If you're from Texas or living within its boundaries, you probably know it's a big and rapidly growing state, and it has a lot to offer.
There is a robust oil and gas industry, for one, making the energy sector the largest in the nation, producing and refining the most crude oil and producing the greatest amount of natural gas. The wind energy industry is also the largest in the nation.
Texas also leads the nation in new home construction and in overall growth. International finance and banking is another area where Texas ranks number one among states. You might even be surprised that Texas leads the nation in music education, and along with California, leads the nation in science education.
The state's economy is second in the nation, making up ground to catch California, and it is considered by many to lead the nation as a technology exporter. Most obscure, perhaps, Texas even leads the nation in the number of interesting cats. Go figure.
A few more things to note before we get to the meat of our discussion: Texas is one of the largest in population growth and ranks near the top in domestic and international migration. It is also among the youngest states in terms of its people. The state has the second lowest unemployment numbers and ranks fourth in industrial diversity and second in gross domestic product (GDP).
But for many, many years, Texas has been known as a Mecca of the nation's overall agricultural production. It comes as no surprise Texas produces the most beef cattle. It's also the largest producer of cotton fiber and cotton seed, and the largest producer of wool and mohair. It doesn't end there. The Lone Star State leads the nation in horses, hay, sheep and goats, and is second in grain sorghum.
In fact, Texas is such a large contributor to the nation's agriculture, it might seem surprising that as urban areas of the state become larger, trends have been that fewer Texans are aware of the important role agriculture plays in the state's heritage and economy. From food safety to the economy, agriculture is an important part of Texas, and by the ongoing growth of the industry in the state, it seems that it will continue to play a major role for years if not generations to come.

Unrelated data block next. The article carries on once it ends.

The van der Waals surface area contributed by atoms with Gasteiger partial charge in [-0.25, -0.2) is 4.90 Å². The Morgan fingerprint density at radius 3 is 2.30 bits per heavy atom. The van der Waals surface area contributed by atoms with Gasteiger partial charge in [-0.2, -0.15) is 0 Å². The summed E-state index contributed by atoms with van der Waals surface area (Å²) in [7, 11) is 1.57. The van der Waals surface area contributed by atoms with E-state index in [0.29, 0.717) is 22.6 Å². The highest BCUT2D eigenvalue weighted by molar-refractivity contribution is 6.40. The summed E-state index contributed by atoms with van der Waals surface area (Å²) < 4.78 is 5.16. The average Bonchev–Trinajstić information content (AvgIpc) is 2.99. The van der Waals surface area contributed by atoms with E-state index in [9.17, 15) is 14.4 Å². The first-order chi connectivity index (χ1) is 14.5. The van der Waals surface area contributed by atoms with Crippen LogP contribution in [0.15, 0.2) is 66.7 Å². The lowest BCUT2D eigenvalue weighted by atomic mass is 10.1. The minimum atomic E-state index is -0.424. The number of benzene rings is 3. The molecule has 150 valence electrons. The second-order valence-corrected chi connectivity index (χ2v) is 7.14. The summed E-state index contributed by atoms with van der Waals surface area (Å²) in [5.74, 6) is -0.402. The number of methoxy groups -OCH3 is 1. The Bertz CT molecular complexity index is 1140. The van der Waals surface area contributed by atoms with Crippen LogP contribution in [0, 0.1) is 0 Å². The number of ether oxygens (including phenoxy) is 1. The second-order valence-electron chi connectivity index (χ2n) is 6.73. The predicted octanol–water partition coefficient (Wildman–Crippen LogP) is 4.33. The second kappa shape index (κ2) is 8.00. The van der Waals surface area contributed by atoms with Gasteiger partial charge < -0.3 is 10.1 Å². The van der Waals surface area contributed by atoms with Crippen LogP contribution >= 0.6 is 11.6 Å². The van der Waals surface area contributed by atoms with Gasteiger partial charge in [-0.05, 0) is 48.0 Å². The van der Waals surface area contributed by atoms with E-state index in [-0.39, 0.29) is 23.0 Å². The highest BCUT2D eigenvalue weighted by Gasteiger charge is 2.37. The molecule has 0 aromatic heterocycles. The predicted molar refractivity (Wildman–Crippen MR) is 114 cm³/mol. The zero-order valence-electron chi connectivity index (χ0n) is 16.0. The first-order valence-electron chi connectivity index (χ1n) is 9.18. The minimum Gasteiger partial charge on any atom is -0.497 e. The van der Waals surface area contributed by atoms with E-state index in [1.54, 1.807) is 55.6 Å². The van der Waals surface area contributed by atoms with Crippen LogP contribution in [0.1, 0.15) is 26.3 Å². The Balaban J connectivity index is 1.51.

AG MAKING HEADWAY AMONG URBAN RESIDENTS
While 'city-dwellers may have failed to understand the importance of agriculture in the state in recent years, that trend has been changing. For example, more students at the primary grade level are being taught more about the importance of farming and its role in healthy eating. And that trend is leaning toward older, more advanced students in public and private schools as well. More advanced health education is becoming the norm, as is the role of eating healthy.
Much of these efforts we owe to educators who have become more aware through farm-to-table programs and other extension outreach-supported projects. Extension officials say it is the growing interest and awareness of parents and teachers who are warming up to the idea of food security and healthy eating. There also seems to be a growing desire to know and understand the people who grow their food.
October is a prime month for that concept to take hold among students as more and more field trips are planned and more visits take place at working farms and agri-tourism operations in rural areas where students are exposed to the many ways food is grown. Things as simple as walking through a corn maze or a trip to the farm to visit a pumpkin patch can help kids more become more aware of the process and importance of agriculture.
It also helps that parents are more aware of healthy growing and healthy eating and developing those habits in their family meals. Farmer's markets, purchasing fresh fruits and vegetables at roadside stands, or pick-your-own farms have become more popular as well, as have produce and fresh vegetable co-ops. Even urban agriculture is catching on in many cities.